Henry Cox has spent a lot of time reflecting on his formative years in Blackpool lately. Although he was born some 112 miles away in Burton-upon-Trent, the sprightly lead singer of Boston Manor has proudly called the Lancashire resort home since he was four.
“It’s such an interesting place, and there isn’t really anywhere I’ve found that’s quite like it,” says Henry, now aged 25. “There’s this weird culture that hasn’t changed since the 80s – it’s not relevant to 2018, but it’s still there. It’s fascinating. The kind of people you meet here and the aesthetic are unique.”
Henry’s unwinding in his parents’ living room in Blackpool, the glass of Shiraz in his hand well earned after wrapping up three consecutive nights of filming the quintet’s latest music video. It was a “fun and a little bit stressful” milestone for Henry – having previously directed music videos for the likes of Jamie Lenman and Weatherstate, the promising young filmmaker took on the helm of a Boston Manor video for the first time.
“We’ve just been doing lots of weird shit in Blackpool at night and filming it!” Henry teases of the “film noir-y, trippy journey through the surreal” which he captured over shoots which started at 9 pm and ended at 5 am. “I went to film school, and I’ve been directing videos for a while, and I felt confident enough to the point where I was like, ‘I can do this for Boston Manor, I can direct a video for us’. For every video I can think of, we’ve come up with a treatment for it and worked with the directors quite intensively.
“I’m sure I’m a director’s worst nightmare because I’m always peering over their shoulder and asking, ‘have you thought about maybe doing ‘this’?” he laughs.
Through the eyes of a child, Blackpool is a wonderland of amusement arcades and enough sugar to give you diabetes just by thinking about it – a haven of good old-fashioned family fun. Henry has very fond memories of his childhood and adolescence in the seaside town, but as he has grown older, he has inevitably become more aware of the harsher realities that cast larger silhouettes over the town than its eponymous tower.
“I’ve seen what Blackpool is from a young age, but when you’re young you look past the bad stuff,” he says. “You go out, your parents take you to the arcade or to Pleasure Beach, and you ride on the rollercoasters, and then you go to McDonald’s, and it’s a really nice day out. You don’t notice the things in the shadows, but they’re constantly there. All I saw was the bright lights, but in reality, there was all this stuff going on in the background, and it’s tough.”
Henry admits that he would be lying if he said that he was raised on Blackpool’s meaner streets, but he has seen enough to know what goes down in the town’s darker underbelly – whether it’s through heroin addicts shooting up in the bus shelter around the corner from his house, or the man who threw himself off the shelter and landed right next to the Cox family car when Henry was just 10 years old.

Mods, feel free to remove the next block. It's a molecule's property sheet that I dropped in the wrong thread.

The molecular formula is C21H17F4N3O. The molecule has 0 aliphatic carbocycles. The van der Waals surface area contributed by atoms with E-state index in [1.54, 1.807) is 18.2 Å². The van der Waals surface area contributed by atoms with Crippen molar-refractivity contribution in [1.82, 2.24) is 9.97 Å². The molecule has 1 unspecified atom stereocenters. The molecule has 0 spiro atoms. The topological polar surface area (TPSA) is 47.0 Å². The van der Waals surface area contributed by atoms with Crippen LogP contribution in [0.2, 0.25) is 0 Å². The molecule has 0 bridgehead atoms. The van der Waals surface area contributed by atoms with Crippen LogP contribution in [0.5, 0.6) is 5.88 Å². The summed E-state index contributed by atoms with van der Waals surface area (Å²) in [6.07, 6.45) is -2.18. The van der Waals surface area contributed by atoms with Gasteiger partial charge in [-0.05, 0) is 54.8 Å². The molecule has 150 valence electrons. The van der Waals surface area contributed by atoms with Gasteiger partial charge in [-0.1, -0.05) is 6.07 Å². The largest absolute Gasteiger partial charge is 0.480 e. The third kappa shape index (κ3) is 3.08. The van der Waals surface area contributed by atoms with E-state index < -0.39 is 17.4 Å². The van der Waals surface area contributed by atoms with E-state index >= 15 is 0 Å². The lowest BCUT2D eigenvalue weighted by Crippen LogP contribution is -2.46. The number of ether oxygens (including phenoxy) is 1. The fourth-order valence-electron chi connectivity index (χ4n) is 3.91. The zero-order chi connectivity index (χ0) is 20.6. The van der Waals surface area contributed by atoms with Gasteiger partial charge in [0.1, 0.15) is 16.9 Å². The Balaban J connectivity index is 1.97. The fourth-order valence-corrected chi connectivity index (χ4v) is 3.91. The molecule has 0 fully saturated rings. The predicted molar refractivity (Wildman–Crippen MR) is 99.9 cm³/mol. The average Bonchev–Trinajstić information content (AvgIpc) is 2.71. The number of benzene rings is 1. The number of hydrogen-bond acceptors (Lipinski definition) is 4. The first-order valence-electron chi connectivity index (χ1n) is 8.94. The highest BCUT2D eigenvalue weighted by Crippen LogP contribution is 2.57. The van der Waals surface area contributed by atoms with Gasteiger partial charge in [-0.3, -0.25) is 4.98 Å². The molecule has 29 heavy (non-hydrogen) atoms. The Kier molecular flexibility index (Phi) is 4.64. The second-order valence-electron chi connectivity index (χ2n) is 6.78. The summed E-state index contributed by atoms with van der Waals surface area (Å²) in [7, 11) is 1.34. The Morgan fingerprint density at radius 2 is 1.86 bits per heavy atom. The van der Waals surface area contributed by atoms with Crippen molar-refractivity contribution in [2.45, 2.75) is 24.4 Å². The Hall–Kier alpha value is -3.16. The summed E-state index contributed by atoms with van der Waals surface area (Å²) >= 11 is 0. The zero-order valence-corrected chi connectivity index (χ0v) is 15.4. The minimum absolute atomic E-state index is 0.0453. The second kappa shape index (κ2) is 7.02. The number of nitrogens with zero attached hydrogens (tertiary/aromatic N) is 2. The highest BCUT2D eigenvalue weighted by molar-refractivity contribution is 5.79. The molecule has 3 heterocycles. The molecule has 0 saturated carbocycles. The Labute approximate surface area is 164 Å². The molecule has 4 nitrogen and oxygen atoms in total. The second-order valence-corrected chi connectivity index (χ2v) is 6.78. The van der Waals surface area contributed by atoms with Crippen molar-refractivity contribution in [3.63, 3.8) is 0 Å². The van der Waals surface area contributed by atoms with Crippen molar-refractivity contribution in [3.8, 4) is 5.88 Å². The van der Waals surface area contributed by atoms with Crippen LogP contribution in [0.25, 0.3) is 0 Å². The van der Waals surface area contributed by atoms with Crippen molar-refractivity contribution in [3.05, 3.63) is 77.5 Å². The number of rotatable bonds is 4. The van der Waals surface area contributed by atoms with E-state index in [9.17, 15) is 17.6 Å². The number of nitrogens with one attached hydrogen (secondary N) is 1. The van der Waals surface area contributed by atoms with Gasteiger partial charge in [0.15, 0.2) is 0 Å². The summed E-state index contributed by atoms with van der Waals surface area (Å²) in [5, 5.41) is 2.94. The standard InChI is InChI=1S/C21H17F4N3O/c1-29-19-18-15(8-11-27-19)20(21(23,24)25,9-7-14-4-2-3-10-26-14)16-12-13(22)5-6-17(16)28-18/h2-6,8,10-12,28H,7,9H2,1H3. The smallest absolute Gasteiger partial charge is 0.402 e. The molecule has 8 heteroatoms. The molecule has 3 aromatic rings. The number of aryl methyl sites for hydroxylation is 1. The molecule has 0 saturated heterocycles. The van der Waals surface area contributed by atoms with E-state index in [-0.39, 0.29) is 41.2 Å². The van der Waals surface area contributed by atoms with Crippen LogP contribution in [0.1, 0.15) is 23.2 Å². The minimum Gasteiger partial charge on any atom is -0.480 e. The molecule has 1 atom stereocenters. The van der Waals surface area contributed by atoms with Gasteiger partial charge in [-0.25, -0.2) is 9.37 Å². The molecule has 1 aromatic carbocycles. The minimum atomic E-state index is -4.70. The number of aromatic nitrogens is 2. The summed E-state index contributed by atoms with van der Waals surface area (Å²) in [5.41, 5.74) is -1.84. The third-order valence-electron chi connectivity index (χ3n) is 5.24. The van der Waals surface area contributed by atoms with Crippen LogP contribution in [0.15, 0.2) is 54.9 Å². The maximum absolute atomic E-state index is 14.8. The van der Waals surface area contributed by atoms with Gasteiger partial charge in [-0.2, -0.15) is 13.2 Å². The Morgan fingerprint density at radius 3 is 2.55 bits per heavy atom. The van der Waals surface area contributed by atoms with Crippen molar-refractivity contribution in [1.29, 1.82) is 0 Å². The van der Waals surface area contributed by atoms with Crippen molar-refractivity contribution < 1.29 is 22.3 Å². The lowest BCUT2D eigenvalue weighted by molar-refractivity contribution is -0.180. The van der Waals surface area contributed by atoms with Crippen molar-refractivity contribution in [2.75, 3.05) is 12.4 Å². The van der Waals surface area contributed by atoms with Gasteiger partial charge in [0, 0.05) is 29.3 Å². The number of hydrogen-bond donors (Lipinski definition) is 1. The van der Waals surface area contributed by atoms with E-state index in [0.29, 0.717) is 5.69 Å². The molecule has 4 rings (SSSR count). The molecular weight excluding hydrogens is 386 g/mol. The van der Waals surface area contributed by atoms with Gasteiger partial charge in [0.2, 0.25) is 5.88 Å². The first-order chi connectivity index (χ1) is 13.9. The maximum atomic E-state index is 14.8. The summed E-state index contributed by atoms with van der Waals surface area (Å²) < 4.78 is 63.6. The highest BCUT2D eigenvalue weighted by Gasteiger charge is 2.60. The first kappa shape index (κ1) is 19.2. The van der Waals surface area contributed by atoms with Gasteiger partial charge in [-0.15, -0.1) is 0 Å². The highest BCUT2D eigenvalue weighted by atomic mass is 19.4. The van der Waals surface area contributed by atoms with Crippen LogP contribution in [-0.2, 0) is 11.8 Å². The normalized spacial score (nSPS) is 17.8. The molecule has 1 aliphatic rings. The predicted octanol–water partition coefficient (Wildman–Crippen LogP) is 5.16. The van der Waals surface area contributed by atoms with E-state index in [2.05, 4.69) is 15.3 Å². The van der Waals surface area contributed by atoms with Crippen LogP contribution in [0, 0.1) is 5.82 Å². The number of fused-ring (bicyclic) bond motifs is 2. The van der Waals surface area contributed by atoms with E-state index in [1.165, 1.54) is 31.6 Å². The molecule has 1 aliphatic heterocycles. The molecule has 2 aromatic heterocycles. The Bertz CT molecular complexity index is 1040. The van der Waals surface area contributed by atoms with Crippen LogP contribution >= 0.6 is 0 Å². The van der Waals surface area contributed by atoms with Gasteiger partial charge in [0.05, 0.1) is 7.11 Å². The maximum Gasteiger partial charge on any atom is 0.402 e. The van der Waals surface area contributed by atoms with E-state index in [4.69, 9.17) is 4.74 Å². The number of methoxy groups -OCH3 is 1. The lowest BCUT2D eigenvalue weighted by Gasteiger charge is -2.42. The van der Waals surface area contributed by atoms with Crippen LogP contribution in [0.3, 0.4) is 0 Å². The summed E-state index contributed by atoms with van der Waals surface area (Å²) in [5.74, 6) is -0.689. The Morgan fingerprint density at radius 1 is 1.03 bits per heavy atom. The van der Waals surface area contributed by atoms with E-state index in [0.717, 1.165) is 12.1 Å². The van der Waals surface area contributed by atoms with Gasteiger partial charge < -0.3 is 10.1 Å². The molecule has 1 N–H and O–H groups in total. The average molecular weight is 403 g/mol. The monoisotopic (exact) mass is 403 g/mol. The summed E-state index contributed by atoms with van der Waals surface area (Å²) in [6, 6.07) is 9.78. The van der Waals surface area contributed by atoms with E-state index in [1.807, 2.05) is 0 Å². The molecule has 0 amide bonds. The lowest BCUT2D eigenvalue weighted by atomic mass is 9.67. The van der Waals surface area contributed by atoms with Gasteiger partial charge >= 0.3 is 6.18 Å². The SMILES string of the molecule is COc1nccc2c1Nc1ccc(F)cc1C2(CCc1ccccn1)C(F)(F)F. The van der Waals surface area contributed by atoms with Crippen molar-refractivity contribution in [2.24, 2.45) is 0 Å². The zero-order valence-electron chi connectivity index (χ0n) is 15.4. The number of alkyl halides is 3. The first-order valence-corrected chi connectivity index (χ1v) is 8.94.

These sad scenes aren’t exclusive to Blackpool of course, and Henry remains optimistic about his hometown slowly getting back on its feet, but he’s also fully aware of the ongoing struggle for just one of the many dilapidated industrial towns in Lancashire and the North of England as a whole.
“The North suffered when industry moved abroad,” he says in an authoritative manner. “Blackpool has that element, but its industry was entertainment, and that entertainment has since gone. It’s unique, but it’s got this constant battle between the fun, sunset-y place that it once was and the totally deprived, uneducated, rough place that it’s become.”
It’s those shadowy corners of Blackpool that a young Henry was once blind to which Boston Manor – completed by guitarists Ash Wilson and Mike Cunniff, bassist Dan Cunniff and drummer Jordan Pugh – have explored on their hotly-anticipated second album, ‘Welcome to the Neighbourhood’. Set within a fictional re-imagining of the town, desolated by crime, poverty, addiction and failure, it’s in serious contention for the most outstanding British rock record of the year, but it’s also the last record you might have expected from a band who were ordained the ‘next big thing’ in pop-punk following their 2016 debut full-length, ‘Be Nothing.’.
Although ‘Be Nothing.’ is a frenetic, heart-on-sleeve masterclass in the genre, Boston Manor felt like they had outgrown pop-punk even by the time they wrapped up production of the record nearly three years ago.
“We’ve often been pigeonholed in the pop-punk scene, and I don’t really mind that, but I would never label us as pop-punk,” says Ash who, having been raised in the suburb of Thornton-Cleveleys, claims to be the only member of Boston Manor that’s ‘100% Blackpool’. “I don’t think any of us listen to pop-punk. I can’t remember the last time I listened to anything pop-punk other than my friends’ bands when they put out new music.”
“We found ourselves at a weird point where we came to write the first album,” Henry adds. “We felt somewhat naïve that we had this audience that we needed to not extradite by releasing something that wasn’t pop-punk. At that point, we were still unsure on where to take things, so I feel like we were playing it safe on that album.
“We’re very proud and happy with ‘Be Nothing.’ because it’s our first ever album,” he assures. “But it would be a bit overzealous to say we were creatively satisfied with it.”
With not a single two-stepping, skate-worthy beat to be heard anywhere near it, ‘Welcome to the Neighbourhood’ is a far cry from the frenetic sounds of old, but a slowing in pace does not mean a lessening in intensity. The bop and bounce of a song like ‘Flowers In Your Dustbin’ and the titanic choruses of ‘Halo’ and ‘Tunnel Vision’ have the momentum to push Boston Manor to the heady heights of daytime radio. On the flipside, the likes of ‘England’s Dreaming’ and ‘Funeral Party’ instil a feeling of dread through sinister, sprawling and at times almost Korn-esque guitars. If anything, ‘Welcome to the Neighbourhood’ is more fired up than anything Boston Manor have previously committed to memory.